What she likes about the looks is only the glowing of the tubes....so the majority of tube amps will fit that bill.

After I posted this I came across the decware zen ultra.

Those look very interesting. The only downside I can think of with something like that is the lack of EQ. However, you can always run a bluray player into a receiver for EQ and then run the pre-outs to the Zen Ultra.
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Old 28th March 2013, 07:37 PM   #6
ORNJ is offline ORNJ  United States
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Originally Posted by suntechnik View Post
Tube MCintosh's amps are pretty common choice for hi grade HomeTheater. Dimmable halogen chandeliers also must have.
I did not know that either,

If I were going to be spending big money on amps without listening to the them it would be on McIntosh cause their resale value is so good.

never heard one though, Must change that
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Old 28th March 2013, 08:38 PM   #7
lexx21 is offline lexx21  United States
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Well if you think about it, tube amps were the only amps in theaters for a long time. I think the movie "Midway" pretty much qualifies as an explosion rich movie and the theater I saw it in at as a kid used tube amps. The sound was awesome.
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Old 28th March 2013, 09:53 PM   #8
ORNJ is offline ORNJ  United States
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That is a very good point Lexx. I guess what I thought I knew in the past is null and void. The main area I should focus on is probably the sensitivity of speakers then compared to anything else.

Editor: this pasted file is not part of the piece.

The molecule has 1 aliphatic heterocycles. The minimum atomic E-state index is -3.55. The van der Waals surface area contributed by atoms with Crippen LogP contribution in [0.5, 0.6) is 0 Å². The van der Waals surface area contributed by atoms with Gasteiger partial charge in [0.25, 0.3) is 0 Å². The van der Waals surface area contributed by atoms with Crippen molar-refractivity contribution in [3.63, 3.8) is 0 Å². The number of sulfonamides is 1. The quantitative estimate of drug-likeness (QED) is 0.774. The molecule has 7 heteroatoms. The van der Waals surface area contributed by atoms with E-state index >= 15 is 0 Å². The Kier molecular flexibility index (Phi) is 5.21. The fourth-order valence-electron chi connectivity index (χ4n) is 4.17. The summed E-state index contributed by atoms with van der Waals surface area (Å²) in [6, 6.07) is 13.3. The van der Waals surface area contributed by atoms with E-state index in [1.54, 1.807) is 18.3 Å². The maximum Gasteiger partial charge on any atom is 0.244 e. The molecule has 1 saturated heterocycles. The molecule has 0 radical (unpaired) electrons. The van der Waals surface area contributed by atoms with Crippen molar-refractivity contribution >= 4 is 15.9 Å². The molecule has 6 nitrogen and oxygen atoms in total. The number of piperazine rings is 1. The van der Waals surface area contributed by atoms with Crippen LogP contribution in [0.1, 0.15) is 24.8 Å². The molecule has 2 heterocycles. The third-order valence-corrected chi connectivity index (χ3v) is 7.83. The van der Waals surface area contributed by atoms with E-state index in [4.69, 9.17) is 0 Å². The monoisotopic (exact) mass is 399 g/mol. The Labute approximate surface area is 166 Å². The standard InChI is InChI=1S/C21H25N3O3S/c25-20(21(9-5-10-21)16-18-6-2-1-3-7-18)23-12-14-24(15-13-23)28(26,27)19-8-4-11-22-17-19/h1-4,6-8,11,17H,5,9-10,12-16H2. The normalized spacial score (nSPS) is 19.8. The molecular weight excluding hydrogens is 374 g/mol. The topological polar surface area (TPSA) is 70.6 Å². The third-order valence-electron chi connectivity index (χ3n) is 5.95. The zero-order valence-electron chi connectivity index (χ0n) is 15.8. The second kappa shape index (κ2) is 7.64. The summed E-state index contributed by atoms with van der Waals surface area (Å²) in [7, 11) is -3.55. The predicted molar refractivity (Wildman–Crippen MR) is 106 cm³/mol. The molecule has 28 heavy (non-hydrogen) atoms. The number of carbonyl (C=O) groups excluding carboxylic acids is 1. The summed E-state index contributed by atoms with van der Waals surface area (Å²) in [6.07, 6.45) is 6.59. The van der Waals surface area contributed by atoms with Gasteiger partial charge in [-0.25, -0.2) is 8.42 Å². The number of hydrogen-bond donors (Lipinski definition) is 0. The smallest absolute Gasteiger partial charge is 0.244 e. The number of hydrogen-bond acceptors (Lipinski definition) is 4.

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Old 28th March 2013, 10:10 PM   #9
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While technically not off-topic......Why not all-tube for your viewing & listening pleasure? A vintage McIntosh for the sound & a Top-of-the-line CRT TUBE for your eyes. I really cannot stand Plasmas, LEDs, projectors, at. al.
Our set is a 32' Sony (4:3) 12 yrs old or so. There is a power up surge that has to be heard to be believed! "Once upon a time" Sony made a CRT at about 36" in a 16:9 ratio for a few short years quite the giant thing .....I will be searching for this vintage set when our current one goes POW!

__________________________________________________ ________Rick.....
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Old 28th March 2013, 11:22 PM   #10
jjman is offline jjman  United States
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Quote:
Originally Posted by lexx21 View Post
Well if you think about it, tube amps were the only amps in theaters for a long time. I think the movie "Midway" pretty much qualifies as an explosion rich movie and the theater I saw it in at as a kid used tube amps. The sound was awesome.

"Midway" was the 2nd movie in "Sensurround ". "Earthquake" and "Roller Coaster" being the other 2 that I saw in the theater when they came out in the mid 1970s. I noticed there were colossal speaker cabs in the front. I doubt tube amps were used to create the Sensurround effect which was a low frequency rumble that you literally could feel. Very cool and weird.